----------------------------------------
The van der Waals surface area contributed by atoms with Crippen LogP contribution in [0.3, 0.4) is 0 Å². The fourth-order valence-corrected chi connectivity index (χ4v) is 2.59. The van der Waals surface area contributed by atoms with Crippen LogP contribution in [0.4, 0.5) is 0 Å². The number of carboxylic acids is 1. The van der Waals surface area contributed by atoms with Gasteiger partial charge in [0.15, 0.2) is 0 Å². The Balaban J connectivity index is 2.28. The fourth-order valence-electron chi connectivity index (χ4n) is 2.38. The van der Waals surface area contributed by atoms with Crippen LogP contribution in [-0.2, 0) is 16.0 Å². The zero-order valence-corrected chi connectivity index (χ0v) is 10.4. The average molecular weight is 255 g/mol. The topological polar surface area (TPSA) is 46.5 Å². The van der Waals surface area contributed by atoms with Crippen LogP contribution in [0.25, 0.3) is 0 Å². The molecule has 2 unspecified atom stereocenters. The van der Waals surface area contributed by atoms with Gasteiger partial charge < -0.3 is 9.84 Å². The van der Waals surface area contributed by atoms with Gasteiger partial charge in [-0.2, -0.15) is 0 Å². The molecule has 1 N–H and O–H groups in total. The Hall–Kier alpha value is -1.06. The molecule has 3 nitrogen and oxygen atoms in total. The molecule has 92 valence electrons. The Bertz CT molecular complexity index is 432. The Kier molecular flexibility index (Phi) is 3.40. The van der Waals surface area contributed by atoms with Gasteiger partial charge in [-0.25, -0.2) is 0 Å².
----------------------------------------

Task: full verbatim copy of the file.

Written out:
The van der Waals surface area contributed by atoms with Crippen LogP contribution in [0.3, 0.4) is 0 Å². The fourth-order valence-corrected chi connectivity index (χ4v) is 2.59. The van der Waals surface area contributed by atoms with Crippen LogP contribution in [0.4, 0.5) is 0 Å². The number of carboxylic acids is 1. The van der Waals surface area contributed by atoms with Gasteiger partial charge in [0.15, 0.2) is 0 Å². The Balaban J connectivity index is 2.28. The fourth-order valence-electron chi connectivity index (χ4n) is 2.38. The van der Waals surface area contributed by atoms with Crippen LogP contribution in [-0.2, 0) is 16.0 Å². The zero-order valence-corrected chi connectivity index (χ0v) is 10.4. The average molecular weight is 255 g/mol. The topological polar surface area (TPSA) is 46.5 Å². The van der Waals surface area contributed by atoms with Crippen LogP contribution in [0.25, 0.3) is 0 Å². The molecule has 2 unspecified atom stereocenters. The van der Waals surface area contributed by atoms with Gasteiger partial charge < -0.3 is 9.84 Å². The van der Waals surface area contributed by atoms with Gasteiger partial charge in [-0.2, -0.15) is 0 Å². The molecule has 1 N–H and O–H groups in total. The Hall–Kier alpha value is -1.06. The molecule has 3 nitrogen and oxygen atoms in total. The molecule has 92 valence electrons. The Bertz CT molecular complexity index is 432. The Kier molecular flexibility index (Phi) is 3.40. The van der Waals surface area contributed by atoms with Gasteiger partial charge in [-0.25, -0.2) is 0 Å².